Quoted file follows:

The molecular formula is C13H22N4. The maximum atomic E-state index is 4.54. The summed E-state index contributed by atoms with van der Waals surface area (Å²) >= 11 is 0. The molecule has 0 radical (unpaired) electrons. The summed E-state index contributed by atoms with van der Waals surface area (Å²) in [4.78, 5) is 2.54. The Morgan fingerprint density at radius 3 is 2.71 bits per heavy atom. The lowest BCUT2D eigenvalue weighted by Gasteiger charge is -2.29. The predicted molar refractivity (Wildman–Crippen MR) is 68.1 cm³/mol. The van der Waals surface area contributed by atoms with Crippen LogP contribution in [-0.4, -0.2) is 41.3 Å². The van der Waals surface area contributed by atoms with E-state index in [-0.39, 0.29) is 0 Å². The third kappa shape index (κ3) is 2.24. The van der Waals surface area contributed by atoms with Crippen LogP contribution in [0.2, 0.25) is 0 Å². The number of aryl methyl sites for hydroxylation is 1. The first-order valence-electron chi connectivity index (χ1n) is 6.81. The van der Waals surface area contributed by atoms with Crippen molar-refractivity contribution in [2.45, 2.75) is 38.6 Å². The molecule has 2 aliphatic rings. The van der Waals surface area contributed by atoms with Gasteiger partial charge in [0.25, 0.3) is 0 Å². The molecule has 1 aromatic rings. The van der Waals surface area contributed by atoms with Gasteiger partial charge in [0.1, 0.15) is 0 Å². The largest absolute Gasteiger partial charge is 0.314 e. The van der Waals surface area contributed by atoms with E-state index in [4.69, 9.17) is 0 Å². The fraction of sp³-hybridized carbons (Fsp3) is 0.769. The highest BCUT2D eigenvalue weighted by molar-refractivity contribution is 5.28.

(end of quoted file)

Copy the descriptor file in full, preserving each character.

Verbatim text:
The molecular formula is C13H22N4. The maximum atomic E-state index is 4.54. The summed E-state index contributed by atoms with van der Waals surface area (Å²) >= 11 is 0. The molecule has 0 radical (unpaired) electrons. The summed E-state index contributed by atoms with van der Waals surface area (Å²) in [4.78, 5) is 2.54. The Morgan fingerprint density at radius 3 is 2.71 bits per heavy atom. The lowest BCUT2D eigenvalue weighted by Gasteiger charge is -2.29. The predicted molar refractivity (Wildman–Crippen MR) is 68.1 cm³/mol. The van der Waals surface area contributed by atoms with Crippen LogP contribution in [-0.4, -0.2) is 41.3 Å². The van der Waals surface area contributed by atoms with E-state index in [-0.39, 0.29) is 0 Å². The third kappa shape index (κ3) is 2.24. The van der Waals surface area contributed by atoms with Crippen LogP contribution in [0.2, 0.25) is 0 Å². The number of aryl methyl sites for hydroxylation is 1. The first-order valence-electron chi connectivity index (χ1n) is 6.81. The van der Waals surface area contributed by atoms with Crippen molar-refractivity contribution in [2.45, 2.75) is 38.6 Å². The molecule has 2 aliphatic rings. The van der Waals surface area contributed by atoms with Gasteiger partial charge in [0.25, 0.3) is 0 Å². The molecule has 1 aromatic rings. The van der Waals surface area contributed by atoms with Gasteiger partial charge in [0.1, 0.15) is 0 Å². The largest absolute Gasteiger partial charge is 0.314 e. The van der Waals surface area contributed by atoms with E-state index in [4.69, 9.17) is 0 Å². The fraction of sp³-hybridized carbons (Fsp3) is 0.769. The highest BCUT2D eigenvalue weighted by molar-refractivity contribution is 5.28.